DHS's Industrial Control Systems Cyber Emergency Response Team says it responded to reports of 256 cyber incidents last year, more than half of them in the energy sector. While that is nearly double the agency's 2012 case load, there was not a single incident that caused a major disruption.
The incidents include hacking into systems through Internet portals exposed over the Web, injecting malicious software through thumb drives, and exploitation of software vulnerabilities, DHS said.
"I fear that things won't change until there is a major attack and people are shocked into taking action," McClure said.
Still, he and several other summit guests said they have noticed an increase in interest in cybersecurity following the data breach at Target Corp (TGT.N), which led to the departure of the U.S. retailer's chief executive, Gregg Steinhafel.
"This is ringing bells at the C-suite," said Charles Croom, vice president of cybersecurity solutions at Lockheed Martin Corp (LMT.N). "This is just the beginning of a bow wave."
While some security experts hope the government can take a stronger role on cybersecurity, some U.S. officials say the private sector needs to step up.
The new head of the National Security Agency, Admiral Mike Rogers, said he hopes industry and the government can work quickly enough to improve communication about emerging cyber threats and prevent catastrophes.
"I don't want a major disaster being the driver that pushes us," Rogers told the summit.
(Reporting by Jim Finkle and Alina Selyukh; Additional reporting by Doina Chiacu, Mark Hosenball, Joseph Menn and Andrea Shalal; Editing by Tiffany Wu)
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Friday, 2 May 2014

Amrita Rai seeks cops' help after her photos go viral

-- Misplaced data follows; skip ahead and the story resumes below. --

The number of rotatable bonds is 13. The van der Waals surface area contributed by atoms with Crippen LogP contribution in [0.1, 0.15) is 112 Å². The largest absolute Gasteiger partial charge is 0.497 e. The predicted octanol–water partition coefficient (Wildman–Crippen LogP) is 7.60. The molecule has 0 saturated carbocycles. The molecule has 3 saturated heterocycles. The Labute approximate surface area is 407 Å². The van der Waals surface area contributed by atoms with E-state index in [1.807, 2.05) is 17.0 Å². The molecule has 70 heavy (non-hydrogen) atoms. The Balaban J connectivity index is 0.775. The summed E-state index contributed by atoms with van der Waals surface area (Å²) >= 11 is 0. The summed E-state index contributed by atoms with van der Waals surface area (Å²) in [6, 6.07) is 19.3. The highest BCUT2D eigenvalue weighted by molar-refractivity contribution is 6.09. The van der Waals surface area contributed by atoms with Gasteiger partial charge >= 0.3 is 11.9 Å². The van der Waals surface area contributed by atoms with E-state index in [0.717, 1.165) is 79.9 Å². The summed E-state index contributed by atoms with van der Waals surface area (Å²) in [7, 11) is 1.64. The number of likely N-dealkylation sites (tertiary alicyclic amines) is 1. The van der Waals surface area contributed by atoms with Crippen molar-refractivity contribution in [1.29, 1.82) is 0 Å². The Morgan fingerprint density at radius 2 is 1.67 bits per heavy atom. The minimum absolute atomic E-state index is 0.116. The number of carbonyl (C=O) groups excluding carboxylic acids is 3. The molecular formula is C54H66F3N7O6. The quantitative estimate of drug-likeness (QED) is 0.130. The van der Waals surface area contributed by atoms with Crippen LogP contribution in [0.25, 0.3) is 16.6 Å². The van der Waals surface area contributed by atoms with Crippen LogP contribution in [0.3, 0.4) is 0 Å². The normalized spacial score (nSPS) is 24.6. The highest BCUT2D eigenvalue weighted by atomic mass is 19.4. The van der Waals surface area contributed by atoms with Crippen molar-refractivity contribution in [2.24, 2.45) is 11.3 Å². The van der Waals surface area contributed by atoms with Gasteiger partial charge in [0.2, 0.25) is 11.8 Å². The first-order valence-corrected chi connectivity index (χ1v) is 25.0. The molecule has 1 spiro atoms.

A day after her personal photos with Congress general secretary Digvijaya Singh were allegedly leaked online, journalist Amrita Rai approached Delhi Police with a formal complaint, crime branch sources said on Thursday.

Ravindra Yadav, additional commissioner of police (crime), confirmed that a case had been registered but did not say much. “We registered a case under section 66 of the Information Technology (IT) Act,” he said.

According to police officers, Rai approached the crime branch personally with a complaint on Thursday morning and alleged that her email account as well as her handle on popular microblogging site Twitter had been hacked and misused.



“The contents of my email have been posted on social networking sites on April 29,” Rai has stated in her complaint. “These are causing insult and outraging my modesty and are leading to threats to my safety,” the complaint goes on to state.

“According to her complaint, the person(s) who hacked her email also accessed her chat history. Selected data from there was then posted on the internet through her Twitter handle ‘@ amrritarai’. She claimed fake accounts had been created across cyberspace to destroy her reputation,” said an officer associated with the probe.

The police said they were in the process of contacting several US-based service providers to gather evidence on the matter and were mulling adding section 509 of the IPC (outraging the modesty of a woman) to the FIR.